Judgment of Paris
Judgment of Paris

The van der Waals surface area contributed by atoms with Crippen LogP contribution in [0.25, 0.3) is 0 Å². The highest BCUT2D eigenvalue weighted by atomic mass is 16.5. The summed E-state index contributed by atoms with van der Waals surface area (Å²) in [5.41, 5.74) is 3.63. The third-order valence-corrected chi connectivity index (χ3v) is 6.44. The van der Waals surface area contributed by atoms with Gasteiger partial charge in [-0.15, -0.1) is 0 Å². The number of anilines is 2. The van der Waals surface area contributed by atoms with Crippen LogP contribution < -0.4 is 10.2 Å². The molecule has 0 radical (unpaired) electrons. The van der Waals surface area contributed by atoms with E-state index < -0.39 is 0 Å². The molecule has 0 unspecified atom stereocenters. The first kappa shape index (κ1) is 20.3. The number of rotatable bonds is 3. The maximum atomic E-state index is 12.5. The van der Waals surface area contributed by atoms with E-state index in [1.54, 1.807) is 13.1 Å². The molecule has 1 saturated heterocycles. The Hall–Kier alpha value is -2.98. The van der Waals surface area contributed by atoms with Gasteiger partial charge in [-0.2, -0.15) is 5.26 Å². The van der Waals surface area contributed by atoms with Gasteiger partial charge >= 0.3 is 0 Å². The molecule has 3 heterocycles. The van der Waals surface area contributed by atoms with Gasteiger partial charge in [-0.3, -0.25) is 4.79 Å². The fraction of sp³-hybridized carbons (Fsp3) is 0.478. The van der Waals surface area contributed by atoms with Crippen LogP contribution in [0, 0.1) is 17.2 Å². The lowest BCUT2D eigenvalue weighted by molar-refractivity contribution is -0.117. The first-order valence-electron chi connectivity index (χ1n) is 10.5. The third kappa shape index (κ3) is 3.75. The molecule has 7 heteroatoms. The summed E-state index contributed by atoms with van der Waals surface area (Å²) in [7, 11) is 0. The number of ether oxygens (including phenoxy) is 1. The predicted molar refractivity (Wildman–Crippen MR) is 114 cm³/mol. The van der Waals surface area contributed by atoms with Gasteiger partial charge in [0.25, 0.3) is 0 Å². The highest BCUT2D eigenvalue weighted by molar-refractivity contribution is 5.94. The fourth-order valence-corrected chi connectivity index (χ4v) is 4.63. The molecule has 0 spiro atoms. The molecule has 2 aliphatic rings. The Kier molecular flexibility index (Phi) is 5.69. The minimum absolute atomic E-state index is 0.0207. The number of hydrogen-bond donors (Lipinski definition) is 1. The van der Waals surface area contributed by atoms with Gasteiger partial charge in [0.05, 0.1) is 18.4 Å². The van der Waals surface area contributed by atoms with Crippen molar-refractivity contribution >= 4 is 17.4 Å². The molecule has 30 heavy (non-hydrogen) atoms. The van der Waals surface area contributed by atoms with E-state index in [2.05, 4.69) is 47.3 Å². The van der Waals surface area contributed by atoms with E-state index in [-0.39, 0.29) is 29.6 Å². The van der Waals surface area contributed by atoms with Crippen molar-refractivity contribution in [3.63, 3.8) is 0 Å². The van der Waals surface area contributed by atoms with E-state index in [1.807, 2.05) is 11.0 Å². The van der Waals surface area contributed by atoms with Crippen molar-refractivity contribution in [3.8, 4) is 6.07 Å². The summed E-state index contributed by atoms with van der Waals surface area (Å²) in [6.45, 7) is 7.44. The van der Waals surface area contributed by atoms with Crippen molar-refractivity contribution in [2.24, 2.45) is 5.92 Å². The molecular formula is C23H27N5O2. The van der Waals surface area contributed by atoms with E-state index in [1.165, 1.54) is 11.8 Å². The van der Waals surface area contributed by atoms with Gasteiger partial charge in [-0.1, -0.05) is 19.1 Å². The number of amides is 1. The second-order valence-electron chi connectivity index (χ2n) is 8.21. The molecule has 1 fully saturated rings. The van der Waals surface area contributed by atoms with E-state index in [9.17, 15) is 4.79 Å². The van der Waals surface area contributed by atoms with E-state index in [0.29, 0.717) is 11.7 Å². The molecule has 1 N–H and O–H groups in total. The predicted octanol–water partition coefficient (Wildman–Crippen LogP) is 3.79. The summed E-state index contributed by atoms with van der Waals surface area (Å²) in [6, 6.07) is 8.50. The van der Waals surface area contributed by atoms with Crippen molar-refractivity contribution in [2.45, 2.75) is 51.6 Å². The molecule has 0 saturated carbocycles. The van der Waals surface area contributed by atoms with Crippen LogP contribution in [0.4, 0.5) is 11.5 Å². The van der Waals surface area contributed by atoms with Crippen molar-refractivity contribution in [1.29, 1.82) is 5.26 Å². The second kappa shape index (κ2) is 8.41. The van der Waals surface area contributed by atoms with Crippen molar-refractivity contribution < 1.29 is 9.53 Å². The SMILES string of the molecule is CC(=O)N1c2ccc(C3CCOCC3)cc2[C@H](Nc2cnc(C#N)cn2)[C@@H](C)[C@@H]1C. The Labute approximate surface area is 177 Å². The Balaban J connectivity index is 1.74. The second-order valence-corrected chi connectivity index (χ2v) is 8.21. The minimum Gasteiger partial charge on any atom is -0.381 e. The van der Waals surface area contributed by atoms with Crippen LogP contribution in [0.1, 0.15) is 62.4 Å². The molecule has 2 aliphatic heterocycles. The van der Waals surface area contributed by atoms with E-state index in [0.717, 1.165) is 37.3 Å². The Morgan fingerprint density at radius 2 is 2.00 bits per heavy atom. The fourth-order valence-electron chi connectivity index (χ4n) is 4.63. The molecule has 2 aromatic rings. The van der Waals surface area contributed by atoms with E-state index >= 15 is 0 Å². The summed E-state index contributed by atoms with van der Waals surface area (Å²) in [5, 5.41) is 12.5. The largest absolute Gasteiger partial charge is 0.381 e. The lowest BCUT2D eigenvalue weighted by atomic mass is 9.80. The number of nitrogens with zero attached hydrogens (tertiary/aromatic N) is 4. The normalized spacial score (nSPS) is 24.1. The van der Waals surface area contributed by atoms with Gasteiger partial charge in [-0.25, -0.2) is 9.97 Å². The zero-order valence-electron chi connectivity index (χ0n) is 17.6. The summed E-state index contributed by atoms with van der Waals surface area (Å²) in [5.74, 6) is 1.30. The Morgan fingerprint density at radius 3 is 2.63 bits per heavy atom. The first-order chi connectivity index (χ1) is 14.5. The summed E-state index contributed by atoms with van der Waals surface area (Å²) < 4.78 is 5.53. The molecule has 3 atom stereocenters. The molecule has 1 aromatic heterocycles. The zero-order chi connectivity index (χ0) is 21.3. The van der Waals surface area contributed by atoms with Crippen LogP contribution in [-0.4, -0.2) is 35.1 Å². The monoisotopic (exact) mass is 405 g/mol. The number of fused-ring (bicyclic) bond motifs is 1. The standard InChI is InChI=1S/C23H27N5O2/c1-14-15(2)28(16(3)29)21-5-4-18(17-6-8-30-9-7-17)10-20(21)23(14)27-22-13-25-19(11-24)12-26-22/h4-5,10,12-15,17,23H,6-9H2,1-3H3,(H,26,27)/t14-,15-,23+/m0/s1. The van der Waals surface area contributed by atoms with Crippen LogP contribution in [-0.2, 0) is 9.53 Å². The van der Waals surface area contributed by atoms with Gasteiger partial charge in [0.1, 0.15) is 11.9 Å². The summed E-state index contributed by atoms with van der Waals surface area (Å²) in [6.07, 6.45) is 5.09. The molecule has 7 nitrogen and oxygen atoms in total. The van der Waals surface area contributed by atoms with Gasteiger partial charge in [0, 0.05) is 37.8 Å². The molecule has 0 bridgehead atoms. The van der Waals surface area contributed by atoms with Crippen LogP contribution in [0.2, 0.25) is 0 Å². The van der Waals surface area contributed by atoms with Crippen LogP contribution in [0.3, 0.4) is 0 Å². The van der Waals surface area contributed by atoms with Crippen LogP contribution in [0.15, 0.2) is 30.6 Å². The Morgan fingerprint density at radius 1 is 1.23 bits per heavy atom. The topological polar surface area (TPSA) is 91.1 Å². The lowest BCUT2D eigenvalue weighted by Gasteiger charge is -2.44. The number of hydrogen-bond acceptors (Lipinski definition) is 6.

This chapter discusses the history of the American winemaking industry. Early European explorers discovered an abundance of grapevines along the eastern coast of North America, and in some areas the climate seemed right for growing grapes that make good wine. The English were particularly excited about this discovery; if they established settlements in North America, they could produce their own wine, making it unnecessary for them to import wine from other countries. However, the native North American grapes were mainly small, thick-skinned, and sour. Some Old World grapevines were imported to the colonies, but they did not survive, mainly due to diseases and insect pests. In the late nineteenth century, the influx Italian immigrants included those who were skilled in viticulture and winemaking. Some launched agricultural colonies; the most successful was founded in 1881 by Andrea Sbarboro in Sonoma County, California. Along with other Italian and Swiss-Italian immigrants, Sbarboro created an agricultural cooperative called Italian Swiss Colony. They began making wine and shipping it to cities with large Italian immigrant populations. Wine consumption increased after World War II. The war cut off the importation of European wines to the United States, and American vintners filled the void. American servicemen who were in Europe during the War as well as American tourists, businessmen, and government officials who flooded Europe afterwards were exposed to good wine and wanted access to it on their return to the United States. In the 1960s the quality of American wines improved significantly. Wine tastings multiplied in number, and literature on the subject of wine grew. Other new wineries were opened during that time, with the goal of creating the best wines possible.
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